A review by Carmen Nasr for EXTRA! EXTRA!


Anarcadia Productions in association with Neil McPherson for the Finborough Theatre presents



Beating Heart Cadaver


By Colleen Murphy


Directed by Anna Morrissey


Finborough Theatre


3 – 18 April 2011



It would be somewhat reductive to simply label Colleen Murphy’s provocative play Beating Heart Cadaver a black comedy, as many descriptions out there have done. Although it does, at its most basic level, function on the fluctuations between humour and dark tragedy, its dramatic fabric is weaved with a much more sophisticated layering. Not usually one to disappoint, the Finborough Theatre’s Monday and Sunday production takes full advantage of this complexity, delving deep into the play’s multifaceted terrain.

An acerbic merging of wry humour with the raw pain of grief, the play also ventures into the surreal, the psychological and the physical. Slowly piecing together a landscape of suffocating tragedy following the death of a child in a car accident, the play centres on the little girl’s family attempting to cope with the ruthless and brutal aftermath of death. The child’s mother Leona oscillates between shock, anger and unbridled sadness, momentarily haunted by the conviction that her daughter Amelia is merely hiding somewhere in the house. Murphy predominantly steers away from the sentimental and emotionally indulgent, throwing the audience deep into the darkness of mourning, only to yank them out again with an impeccably crafted dry humour. An emotionally turbulent theatrical journey, the relationship between the comic and the tragic gradually becomes more intertwined, with some of the play’s most humorous moments evoking a truly oppressive sadness.

Director Anna Morrissey, with the help of movement director Lucy Cullingford, works a subtly effective physicality into the performance, harnessing the textual focus on the exploration of the human body and its destruction. The play’s symbolic motif of grief in the form of a metallic red balloon blown up by Amelia hours before her death, is cherished by Leona for holding Amelia’s last breath inside of it, and handled in such a way by actress Jennifer Lee Jellicorse that it seems to take on its own haunting physicality and movement.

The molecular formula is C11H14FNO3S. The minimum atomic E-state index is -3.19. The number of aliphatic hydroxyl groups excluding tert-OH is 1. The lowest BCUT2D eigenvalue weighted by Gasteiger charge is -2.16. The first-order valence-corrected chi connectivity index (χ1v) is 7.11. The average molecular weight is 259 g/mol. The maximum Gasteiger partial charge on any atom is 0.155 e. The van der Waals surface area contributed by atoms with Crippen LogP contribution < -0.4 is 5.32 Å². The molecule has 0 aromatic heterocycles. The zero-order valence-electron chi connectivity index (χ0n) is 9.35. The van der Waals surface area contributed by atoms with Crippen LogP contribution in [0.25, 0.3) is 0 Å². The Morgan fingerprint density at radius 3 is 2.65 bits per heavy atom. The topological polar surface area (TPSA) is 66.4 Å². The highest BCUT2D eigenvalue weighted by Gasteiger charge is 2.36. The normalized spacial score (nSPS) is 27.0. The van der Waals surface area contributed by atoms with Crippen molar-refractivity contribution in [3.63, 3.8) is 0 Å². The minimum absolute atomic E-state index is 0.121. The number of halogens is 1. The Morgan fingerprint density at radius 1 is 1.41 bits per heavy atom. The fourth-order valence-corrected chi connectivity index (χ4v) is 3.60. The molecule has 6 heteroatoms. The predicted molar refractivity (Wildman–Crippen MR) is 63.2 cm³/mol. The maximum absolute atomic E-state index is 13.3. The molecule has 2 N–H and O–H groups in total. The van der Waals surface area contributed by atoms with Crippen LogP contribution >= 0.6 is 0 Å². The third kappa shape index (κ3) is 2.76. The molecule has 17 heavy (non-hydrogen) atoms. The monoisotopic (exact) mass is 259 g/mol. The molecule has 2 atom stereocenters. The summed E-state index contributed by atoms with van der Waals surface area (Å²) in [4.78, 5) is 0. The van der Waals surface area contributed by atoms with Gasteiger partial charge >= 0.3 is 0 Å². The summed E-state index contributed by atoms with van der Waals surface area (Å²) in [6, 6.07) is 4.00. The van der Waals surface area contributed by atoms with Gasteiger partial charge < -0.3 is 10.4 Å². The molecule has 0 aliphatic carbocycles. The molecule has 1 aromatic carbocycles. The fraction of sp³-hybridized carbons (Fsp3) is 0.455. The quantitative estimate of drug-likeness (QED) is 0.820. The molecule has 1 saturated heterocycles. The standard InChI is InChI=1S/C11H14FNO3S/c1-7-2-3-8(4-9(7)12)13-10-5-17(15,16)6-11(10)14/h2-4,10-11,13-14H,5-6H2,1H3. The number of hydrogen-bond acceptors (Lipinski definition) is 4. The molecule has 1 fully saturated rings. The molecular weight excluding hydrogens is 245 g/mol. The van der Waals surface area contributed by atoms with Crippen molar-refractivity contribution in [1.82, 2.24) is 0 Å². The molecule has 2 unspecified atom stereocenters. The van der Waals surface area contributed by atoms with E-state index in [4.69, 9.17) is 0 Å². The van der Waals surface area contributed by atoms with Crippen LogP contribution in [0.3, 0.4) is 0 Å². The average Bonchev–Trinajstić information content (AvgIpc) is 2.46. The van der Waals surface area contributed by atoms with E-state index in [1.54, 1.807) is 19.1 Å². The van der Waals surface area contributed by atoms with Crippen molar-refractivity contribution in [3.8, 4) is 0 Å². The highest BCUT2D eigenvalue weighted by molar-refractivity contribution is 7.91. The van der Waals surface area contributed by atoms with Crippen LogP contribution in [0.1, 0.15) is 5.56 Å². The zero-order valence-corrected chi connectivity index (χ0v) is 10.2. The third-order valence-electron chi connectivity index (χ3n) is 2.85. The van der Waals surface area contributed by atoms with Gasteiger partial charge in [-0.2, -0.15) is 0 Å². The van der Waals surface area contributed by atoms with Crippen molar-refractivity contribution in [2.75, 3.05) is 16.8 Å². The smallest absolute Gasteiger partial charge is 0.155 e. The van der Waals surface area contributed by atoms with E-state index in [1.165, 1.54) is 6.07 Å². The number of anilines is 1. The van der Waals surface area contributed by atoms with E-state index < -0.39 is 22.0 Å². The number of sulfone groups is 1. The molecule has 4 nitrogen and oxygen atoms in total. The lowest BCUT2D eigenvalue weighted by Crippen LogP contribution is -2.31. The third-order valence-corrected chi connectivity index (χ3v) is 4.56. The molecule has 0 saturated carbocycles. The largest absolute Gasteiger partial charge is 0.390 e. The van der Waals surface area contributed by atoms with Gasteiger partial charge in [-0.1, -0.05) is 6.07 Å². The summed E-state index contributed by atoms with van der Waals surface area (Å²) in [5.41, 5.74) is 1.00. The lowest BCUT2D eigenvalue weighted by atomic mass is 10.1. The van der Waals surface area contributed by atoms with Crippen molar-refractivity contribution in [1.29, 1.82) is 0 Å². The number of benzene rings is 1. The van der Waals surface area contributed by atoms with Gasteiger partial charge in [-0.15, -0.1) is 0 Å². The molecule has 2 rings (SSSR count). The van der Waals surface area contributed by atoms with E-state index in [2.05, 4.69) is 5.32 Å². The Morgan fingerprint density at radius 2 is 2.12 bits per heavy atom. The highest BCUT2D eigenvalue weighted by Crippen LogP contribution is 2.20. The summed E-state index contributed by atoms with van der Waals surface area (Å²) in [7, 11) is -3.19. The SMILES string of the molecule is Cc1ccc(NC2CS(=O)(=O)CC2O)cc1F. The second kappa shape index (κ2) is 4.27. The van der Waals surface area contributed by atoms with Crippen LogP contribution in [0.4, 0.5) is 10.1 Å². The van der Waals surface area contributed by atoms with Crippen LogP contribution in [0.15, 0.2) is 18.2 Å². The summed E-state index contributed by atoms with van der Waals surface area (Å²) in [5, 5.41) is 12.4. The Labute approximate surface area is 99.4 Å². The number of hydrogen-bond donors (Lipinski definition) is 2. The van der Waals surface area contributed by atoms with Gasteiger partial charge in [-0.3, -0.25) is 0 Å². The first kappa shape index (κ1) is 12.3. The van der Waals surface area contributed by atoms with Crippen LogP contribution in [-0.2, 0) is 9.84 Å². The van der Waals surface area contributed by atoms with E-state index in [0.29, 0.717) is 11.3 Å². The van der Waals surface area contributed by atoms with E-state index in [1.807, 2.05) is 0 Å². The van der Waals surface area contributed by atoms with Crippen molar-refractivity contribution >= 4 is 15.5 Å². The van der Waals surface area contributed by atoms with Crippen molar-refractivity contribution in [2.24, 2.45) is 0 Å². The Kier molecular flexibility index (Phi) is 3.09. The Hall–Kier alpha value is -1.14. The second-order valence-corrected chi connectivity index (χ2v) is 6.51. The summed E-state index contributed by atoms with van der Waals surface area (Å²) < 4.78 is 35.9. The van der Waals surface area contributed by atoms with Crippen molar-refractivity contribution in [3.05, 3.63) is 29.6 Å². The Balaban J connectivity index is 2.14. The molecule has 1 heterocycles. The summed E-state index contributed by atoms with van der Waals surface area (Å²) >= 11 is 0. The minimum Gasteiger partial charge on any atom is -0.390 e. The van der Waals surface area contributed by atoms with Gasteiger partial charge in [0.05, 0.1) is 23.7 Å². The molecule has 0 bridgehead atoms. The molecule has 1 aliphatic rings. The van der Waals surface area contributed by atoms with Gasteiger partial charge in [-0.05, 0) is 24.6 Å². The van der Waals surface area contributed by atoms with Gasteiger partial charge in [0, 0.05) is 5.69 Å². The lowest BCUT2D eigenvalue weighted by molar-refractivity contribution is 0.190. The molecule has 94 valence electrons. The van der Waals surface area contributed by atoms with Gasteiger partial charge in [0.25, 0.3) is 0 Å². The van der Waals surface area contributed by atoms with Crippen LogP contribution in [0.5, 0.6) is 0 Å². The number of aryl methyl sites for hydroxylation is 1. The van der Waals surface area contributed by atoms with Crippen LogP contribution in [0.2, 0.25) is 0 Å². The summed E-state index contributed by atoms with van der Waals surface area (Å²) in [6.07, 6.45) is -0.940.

Running in repertoire with the theatre’s main production Bed and Sofa, the play is also performed on its set, a decomposing soviet era Moscow flat. Initially the set felt somewhat accidental, but towards the end, its oppressive decay proved to be an appropriately atmospheric double-up. The cast deliver solid and intriguing performances all-round. Mary Roscoe is disturbingly macabre as Lola, a representative from the Parents of Young Accident Victims of Canada, and brings a dose of the surreal and highly amusing to proceedings. Her suitcase opens up to reveal a glittering shrine to her deceased son, complete with plastic figures to re-enact his final moments. Maggie McCourt is brilliant as the wry and dead-pan grandmother Min, doing justice to some of the play’s best lines.

The production mostly stays true to the bravely unsentimental tone of the play text, although in its final twenty minutes or so, Jennifer Lee Jellicorse as the suffering Leona felt a little too emotionally indulgent, at times tipping the production’s tantalizing balance a little bit too close for comfort towards the sentimental.

An overwhelmingly atmospheric piece, Beating Heart Cadaver is a powerful production, rich in content, aesthetics and performance, and it delivers its aching narrative with a trembling and painfully complex sadness.



office: 0844 847 1652


Finborough Theatre
118 Finborough Road, London SW10 9ED

7:30 pm Sun & Mon

£13/£9 Concession

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